Using SiriKit

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With iOS 10 we got access to Siri. We got limited access, but still, we can do some cool things with it. In this post, I’ll go over the details on how to setup Siri in your app and one example use.

About SiriKit

Not all apps can use SiriKit. At the moment your app has to fall into one of seven predefined categories: messaging, ride booking, photo search, payments, workouts, VoIP calling and climate/radio (CarKit only). If your app doesn’t fall into these categories… tough luck. I wanted to integrate SiriKit into an existing project, just to see how it would look like. The closest one that matched was the ‘DADependencyInjection’ project (I was using the photos search category for it).

Without further ado, let’s jump in.

Create Extension

You integrate Siri in your app by creating an extension, just like any other extension. You can create two extensions Intents Extension and Intents UI Extension. It’s worth pointing out that not all Intents can have a UI Extension. For example, payments intent can have a UI extension while photo search intent can’t. So select your project and add a new target, from the list select ‘Intents Extension’:

On the next screen, you’ll need to set some basic parameters, like the product name and the language. I called mine ‘SiriTest’ and the language is swift, of course 🙂 I won’t be using the UI extension, so I had it ticked off:

Once you click on the ‘Finish’ button Xcode will detect that you created a new scheme for your new target and it will ask you if you want to activate it, go ahead and select ‘Activate’:

Now you got a new folder in your project explorer with your intent:

You have your Siri extension, but it’s not ready for use. We have to set a couple more things in our project in order for us to use it.

Project Setup

Go to your project main target, select the capabilities tab and enable Siri:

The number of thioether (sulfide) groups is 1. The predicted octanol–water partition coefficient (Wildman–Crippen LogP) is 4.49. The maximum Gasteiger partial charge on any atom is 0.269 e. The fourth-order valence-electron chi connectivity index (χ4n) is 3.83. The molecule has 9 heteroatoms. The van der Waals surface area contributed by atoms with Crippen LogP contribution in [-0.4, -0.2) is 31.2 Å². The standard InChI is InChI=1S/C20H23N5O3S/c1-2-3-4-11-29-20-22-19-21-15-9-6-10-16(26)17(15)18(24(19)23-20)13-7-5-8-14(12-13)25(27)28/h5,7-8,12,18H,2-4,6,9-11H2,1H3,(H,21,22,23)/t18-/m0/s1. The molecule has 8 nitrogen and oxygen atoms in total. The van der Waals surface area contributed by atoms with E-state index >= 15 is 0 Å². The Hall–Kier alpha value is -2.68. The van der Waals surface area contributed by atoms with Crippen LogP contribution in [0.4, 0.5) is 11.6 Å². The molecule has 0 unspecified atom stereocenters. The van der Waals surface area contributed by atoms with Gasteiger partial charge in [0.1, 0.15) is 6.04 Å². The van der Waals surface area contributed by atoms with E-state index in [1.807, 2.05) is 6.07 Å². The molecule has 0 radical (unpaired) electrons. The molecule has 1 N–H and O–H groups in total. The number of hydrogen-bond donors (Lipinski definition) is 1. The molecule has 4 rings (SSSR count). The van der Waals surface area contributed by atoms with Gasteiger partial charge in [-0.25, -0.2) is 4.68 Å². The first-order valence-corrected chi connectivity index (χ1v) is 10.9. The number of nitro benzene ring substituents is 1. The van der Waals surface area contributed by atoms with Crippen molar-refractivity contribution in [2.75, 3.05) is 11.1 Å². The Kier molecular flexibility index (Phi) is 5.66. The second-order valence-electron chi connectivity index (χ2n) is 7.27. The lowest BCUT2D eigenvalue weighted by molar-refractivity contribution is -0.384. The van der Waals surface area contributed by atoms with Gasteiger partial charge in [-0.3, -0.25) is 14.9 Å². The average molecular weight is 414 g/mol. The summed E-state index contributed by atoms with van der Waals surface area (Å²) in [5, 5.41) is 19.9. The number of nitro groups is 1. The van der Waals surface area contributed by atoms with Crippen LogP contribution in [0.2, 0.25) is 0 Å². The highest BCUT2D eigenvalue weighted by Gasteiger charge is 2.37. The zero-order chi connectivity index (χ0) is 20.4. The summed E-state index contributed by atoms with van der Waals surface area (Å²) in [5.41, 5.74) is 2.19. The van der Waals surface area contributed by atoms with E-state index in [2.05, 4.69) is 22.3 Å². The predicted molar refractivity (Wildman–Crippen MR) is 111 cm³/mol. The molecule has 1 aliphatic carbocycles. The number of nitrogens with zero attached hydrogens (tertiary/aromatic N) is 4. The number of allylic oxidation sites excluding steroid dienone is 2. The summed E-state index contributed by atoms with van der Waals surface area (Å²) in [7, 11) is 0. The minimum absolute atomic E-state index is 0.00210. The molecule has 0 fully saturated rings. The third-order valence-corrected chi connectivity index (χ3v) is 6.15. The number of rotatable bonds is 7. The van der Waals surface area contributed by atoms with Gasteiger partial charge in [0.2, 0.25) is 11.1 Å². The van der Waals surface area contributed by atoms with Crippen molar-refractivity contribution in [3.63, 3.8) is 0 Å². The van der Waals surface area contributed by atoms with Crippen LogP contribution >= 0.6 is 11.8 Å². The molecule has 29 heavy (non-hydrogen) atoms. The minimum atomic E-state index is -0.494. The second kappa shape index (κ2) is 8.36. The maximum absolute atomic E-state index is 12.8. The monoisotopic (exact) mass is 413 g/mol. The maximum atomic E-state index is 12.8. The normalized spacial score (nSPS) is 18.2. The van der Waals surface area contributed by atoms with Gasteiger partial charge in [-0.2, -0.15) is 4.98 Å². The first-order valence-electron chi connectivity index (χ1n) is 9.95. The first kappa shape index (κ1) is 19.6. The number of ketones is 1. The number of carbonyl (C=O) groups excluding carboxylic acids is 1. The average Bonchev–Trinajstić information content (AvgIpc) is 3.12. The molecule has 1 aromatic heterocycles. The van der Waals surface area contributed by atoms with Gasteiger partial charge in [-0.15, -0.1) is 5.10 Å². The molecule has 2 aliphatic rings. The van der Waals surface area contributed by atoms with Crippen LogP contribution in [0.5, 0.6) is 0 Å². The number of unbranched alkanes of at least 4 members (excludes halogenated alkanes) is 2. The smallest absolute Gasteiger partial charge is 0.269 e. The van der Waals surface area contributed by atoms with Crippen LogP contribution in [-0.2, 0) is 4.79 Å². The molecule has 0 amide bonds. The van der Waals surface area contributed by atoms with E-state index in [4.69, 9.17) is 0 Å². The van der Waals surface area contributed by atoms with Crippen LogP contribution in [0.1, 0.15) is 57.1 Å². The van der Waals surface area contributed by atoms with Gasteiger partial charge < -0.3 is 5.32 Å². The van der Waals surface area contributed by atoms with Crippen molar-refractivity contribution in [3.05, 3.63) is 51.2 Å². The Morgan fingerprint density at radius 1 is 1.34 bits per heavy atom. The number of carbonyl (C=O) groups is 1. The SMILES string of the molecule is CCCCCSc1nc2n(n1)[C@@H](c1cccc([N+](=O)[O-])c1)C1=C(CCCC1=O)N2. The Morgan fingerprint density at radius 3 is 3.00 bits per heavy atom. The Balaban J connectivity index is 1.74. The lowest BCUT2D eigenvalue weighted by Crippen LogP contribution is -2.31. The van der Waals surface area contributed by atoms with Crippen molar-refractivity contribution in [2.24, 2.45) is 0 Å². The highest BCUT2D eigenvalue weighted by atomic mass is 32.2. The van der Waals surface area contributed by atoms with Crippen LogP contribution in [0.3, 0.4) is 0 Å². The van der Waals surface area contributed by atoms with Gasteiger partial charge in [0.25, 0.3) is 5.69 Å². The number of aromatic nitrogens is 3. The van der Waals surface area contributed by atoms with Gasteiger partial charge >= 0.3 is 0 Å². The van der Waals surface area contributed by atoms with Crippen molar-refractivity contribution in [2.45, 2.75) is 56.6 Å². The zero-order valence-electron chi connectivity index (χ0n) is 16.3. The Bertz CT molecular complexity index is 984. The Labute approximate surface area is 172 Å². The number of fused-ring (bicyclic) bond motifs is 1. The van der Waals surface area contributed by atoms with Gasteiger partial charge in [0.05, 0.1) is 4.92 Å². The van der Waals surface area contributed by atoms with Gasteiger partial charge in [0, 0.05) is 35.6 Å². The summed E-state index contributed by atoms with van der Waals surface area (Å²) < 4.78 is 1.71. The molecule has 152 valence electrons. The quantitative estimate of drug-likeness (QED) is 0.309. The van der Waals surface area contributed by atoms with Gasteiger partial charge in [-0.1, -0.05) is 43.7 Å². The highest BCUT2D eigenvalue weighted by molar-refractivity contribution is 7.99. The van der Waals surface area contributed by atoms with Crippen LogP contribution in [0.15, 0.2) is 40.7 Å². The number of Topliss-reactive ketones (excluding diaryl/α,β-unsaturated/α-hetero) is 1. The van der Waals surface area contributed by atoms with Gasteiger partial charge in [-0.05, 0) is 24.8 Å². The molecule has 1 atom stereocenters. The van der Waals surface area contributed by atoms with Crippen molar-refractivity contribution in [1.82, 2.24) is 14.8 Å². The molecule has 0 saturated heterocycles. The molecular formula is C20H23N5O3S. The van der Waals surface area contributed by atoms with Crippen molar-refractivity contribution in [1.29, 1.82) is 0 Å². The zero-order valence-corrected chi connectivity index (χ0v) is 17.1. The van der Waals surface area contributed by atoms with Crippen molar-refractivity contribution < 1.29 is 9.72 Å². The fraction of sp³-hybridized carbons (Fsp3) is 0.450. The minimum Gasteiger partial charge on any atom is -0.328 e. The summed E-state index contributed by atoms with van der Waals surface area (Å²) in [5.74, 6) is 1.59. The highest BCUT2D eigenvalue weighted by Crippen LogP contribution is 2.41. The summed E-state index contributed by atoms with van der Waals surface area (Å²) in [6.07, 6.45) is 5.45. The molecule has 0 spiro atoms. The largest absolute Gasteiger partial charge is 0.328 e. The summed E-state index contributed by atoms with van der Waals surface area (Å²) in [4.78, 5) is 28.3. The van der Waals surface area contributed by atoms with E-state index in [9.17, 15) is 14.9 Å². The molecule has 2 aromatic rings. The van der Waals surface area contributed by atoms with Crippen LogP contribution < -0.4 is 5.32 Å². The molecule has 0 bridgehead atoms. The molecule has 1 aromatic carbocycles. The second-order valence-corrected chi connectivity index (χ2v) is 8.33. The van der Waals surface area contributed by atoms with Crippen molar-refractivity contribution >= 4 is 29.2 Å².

This will create an entitlements file for your project. Open your Info.plist file and add a Siri usage description:

One more thing I changed for my project was the display name. Siri will search for your app based on the display name, so I changed it to ‘Movies Browser’ it kinda sounded better than ‘DADependencyInjection’:

Now we need to ask the user for permission in order to use Siri, it’s just one method call that you can add to your initial view controller:

When you build and run your app the user is asked to grant permission to use Siri:

You can see the Siri usage string that we added to Info.plist. If you don’t add this string to your Info.plist you won’t see this alert, meaning you won’t be able to use Siri. When you tap on OK you’ll be ready to use Siri in your app.

Extension Setup

We are going to use ‘search photos intention’, it’s the only one that even remotely makes sense for this app, so we’ll need to include this key in the Info.plist of the extension:

I’ve added INSearchForPhotosIntent in the ‘IntentsSupported’ and ‘IntentsRestrictedWhileLocked’. This will make Siri available for our app when the phone is locked.

A class got created for us when we added the extension ‘IntentHandler.swift’ it contains an example of a messaging intent, we’ll just change the whole thing to use search for photos intent. Delete all the protocol conformations and add a new one, INSearchForPhotosIntentHandling and implement the required function:

When our handle gets called we can get an array of search terms. In the example above we’ll be using the first search term to query our data source for a movie. When we find the movie we’ll add its title and description to the userInfo dictionary. We have to set the ‘isEligibleForHandoff’ to true in order to transfer this object to our AppDelegate, this way we can display our custom UI.